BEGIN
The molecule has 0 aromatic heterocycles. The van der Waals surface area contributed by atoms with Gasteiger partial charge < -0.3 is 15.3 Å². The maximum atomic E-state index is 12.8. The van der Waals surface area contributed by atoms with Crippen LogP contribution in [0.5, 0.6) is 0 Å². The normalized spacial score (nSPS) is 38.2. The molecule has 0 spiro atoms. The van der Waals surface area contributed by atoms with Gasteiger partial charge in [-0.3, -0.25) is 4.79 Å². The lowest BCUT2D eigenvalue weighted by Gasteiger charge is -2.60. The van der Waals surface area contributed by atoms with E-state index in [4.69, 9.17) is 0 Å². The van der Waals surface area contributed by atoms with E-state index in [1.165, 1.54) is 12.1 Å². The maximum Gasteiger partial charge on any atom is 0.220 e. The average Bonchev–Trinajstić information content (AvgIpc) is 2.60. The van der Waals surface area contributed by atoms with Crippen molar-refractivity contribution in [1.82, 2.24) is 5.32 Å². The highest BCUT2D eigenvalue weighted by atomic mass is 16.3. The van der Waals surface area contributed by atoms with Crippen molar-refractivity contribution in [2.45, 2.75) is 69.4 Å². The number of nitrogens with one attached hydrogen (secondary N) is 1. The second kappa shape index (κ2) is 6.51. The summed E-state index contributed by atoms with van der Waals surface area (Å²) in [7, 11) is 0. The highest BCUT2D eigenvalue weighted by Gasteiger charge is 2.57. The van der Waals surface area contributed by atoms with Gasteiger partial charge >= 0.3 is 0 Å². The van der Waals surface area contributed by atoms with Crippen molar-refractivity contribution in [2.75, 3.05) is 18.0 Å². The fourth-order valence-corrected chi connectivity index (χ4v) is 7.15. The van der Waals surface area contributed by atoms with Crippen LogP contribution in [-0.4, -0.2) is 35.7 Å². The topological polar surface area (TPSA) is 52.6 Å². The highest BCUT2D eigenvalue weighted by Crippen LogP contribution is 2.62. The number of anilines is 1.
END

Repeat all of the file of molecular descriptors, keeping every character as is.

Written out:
The molecule has 0 aromatic heterocycles. The van der Waals surface area contributed by atoms with Gasteiger partial charge < -0.3 is 15.3 Å². The maximum atomic E-state index is 12.8. The van der Waals surface area contributed by atoms with Crippen LogP contribution in [0.5, 0.6) is 0 Å². The normalized spacial score (nSPS) is 38.2. The molecule has 0 spiro atoms. The van der Waals surface area contributed by atoms with Gasteiger partial charge in [-0.3, -0.25) is 4.79 Å². The lowest BCUT2D eigenvalue weighted by Gasteiger charge is -2.60. The van der Waals surface area contributed by atoms with E-state index in [4.69, 9.17) is 0 Å². The van der Waals surface area contributed by atoms with E-state index in [1.165, 1.54) is 12.1 Å². The maximum Gasteiger partial charge on any atom is 0.220 e. The average Bonchev–Trinajstić information content (AvgIpc) is 2.60. The van der Waals surface area contributed by atoms with Crippen molar-refractivity contribution in [1.82, 2.24) is 5.32 Å². The highest BCUT2D eigenvalue weighted by atomic mass is 16.3. The van der Waals surface area contributed by atoms with Crippen molar-refractivity contribution in [2.45, 2.75) is 69.4 Å². The number of nitrogens with one attached hydrogen (secondary N) is 1. The second kappa shape index (κ2) is 6.51. The summed E-state index contributed by atoms with van der Waals surface area (Å²) in [7, 11) is 0. The highest BCUT2D eigenvalue weighted by Gasteiger charge is 2.57. The van der Waals surface area contributed by atoms with Gasteiger partial charge >= 0.3 is 0 Å². The van der Waals surface area contributed by atoms with Crippen molar-refractivity contribution in [2.75, 3.05) is 18.0 Å². The fourth-order valence-corrected chi connectivity index (χ4v) is 7.15. The van der Waals surface area contributed by atoms with Crippen LogP contribution in [-0.4, -0.2) is 35.7 Å². The topological polar surface area (TPSA) is 52.6 Å². The highest BCUT2D eigenvalue weighted by Crippen LogP contribution is 2.62. The number of anilines is 1.